Tuesday, September 20, 2005

Research report: on the quirks of the Biblioteca Nacional

I'm going to give up on the idea of getting to the library before noon; since the library closes at nine, I can put in my hours without having to disturb my nocturnal schedule.

The library, I don't know if I've mentioned, has a smoking area (not an enclosed room, just an area) immediately before the rare books and manuscripts section. In this area, there is a sign that looks just like a "No Smoking" sign, except that the cigarette is not crossed out. In this area, there is a coffee machine, of which I availed myself today. It shoots out a little cup, spoon included, of barely drinkable coffee. There are many options to choose from, though, and the BN isn't exactly in a neighborhood with a lot of dining options, so, really, the coffee machine and the cafeteria are the only games in town.

To get to look at books, you go through the standard-issue metal detector, go to the security desk, show them your researcher card, and have them scan the barcode that they've placed on your computer (it's a little weird but makes me feel alright about leaving the computer unsupervised while I take a break, since you have to have it scanned both going in and leaving, and they seem pretty rigorous about checking that the name on their computer screen matches up with the research i.d. card.) Once you've gotten to the appropriate room (I've been working in the Cervantes room, which is the rare book and manuscript room), you trade your researcher card in for a laminated plastic card with a number on it; the number tells you your assigned seat. To page a book, you fill up a card, fill up a piece of paper, have the librarian who works in the next room over sign the card, hand the card in, and sit and wait. In the General Reading Room, there are lights built into the desks, and the light in your desk flashes when your book is ready; in the Cervantes room, they bring the book out to you. Yesterday, my manuscript request only took a couple of minutes. Today, they took their sweet time in getting the folders (one from the early seventeenth century, one from the late) out.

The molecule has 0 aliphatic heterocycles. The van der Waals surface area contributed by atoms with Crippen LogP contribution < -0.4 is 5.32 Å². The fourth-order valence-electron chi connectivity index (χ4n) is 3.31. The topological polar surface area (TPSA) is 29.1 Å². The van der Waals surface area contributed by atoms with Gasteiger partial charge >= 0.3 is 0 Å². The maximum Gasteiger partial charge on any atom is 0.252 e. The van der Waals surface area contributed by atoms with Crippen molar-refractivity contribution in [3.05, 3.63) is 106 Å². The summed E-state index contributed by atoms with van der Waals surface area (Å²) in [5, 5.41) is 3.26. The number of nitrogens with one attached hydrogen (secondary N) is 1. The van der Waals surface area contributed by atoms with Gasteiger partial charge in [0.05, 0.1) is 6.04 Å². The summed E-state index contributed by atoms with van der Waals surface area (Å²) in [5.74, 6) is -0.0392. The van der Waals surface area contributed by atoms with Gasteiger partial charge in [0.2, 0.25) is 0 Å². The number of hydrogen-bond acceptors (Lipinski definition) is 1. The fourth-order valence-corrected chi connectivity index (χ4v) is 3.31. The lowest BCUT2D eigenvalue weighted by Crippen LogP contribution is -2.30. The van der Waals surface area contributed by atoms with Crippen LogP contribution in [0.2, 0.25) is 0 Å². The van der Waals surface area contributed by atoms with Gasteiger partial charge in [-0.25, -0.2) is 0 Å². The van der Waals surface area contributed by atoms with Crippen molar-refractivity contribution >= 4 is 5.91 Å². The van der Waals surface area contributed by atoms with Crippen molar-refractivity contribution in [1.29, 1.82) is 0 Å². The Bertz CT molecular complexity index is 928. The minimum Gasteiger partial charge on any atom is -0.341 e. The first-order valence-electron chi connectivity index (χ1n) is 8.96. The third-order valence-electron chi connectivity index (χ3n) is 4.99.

I decided to take it easy today and not look at any manuscripts; I really should get a paleography guide (apparently, there are many out there) before tacking those wordknots again. I read through a 1614 text on tax easements granted to the nobility of the Kingdom of Valencia who were cash-poor from the lack of moriscos to work their lands, and one from Granada in 1687 about a pretty similar topic. Carlos Rojas (at Emory) as well as James Monroe (at Berkeley) have, in the various classes that I've taken with them, pointed out the land-wealth and cash-poverty problems of the Spanish nobility that precipitated the crises of the seventeenth century.

That's all for now; I imagine that my bicycle'll be ready to go in a couple of days, at the latest.


Anonymous Katy said...

Where is Thursday's entry? What happened Thursday?

9:43 PM  
Blogger AV said...

Thursday was an awful lot like Wednesday, except that Wednesday I stopped at the supermarket on the way home, and went for a run in the evening, whereas Thursday I didn't.

10:48 AM  

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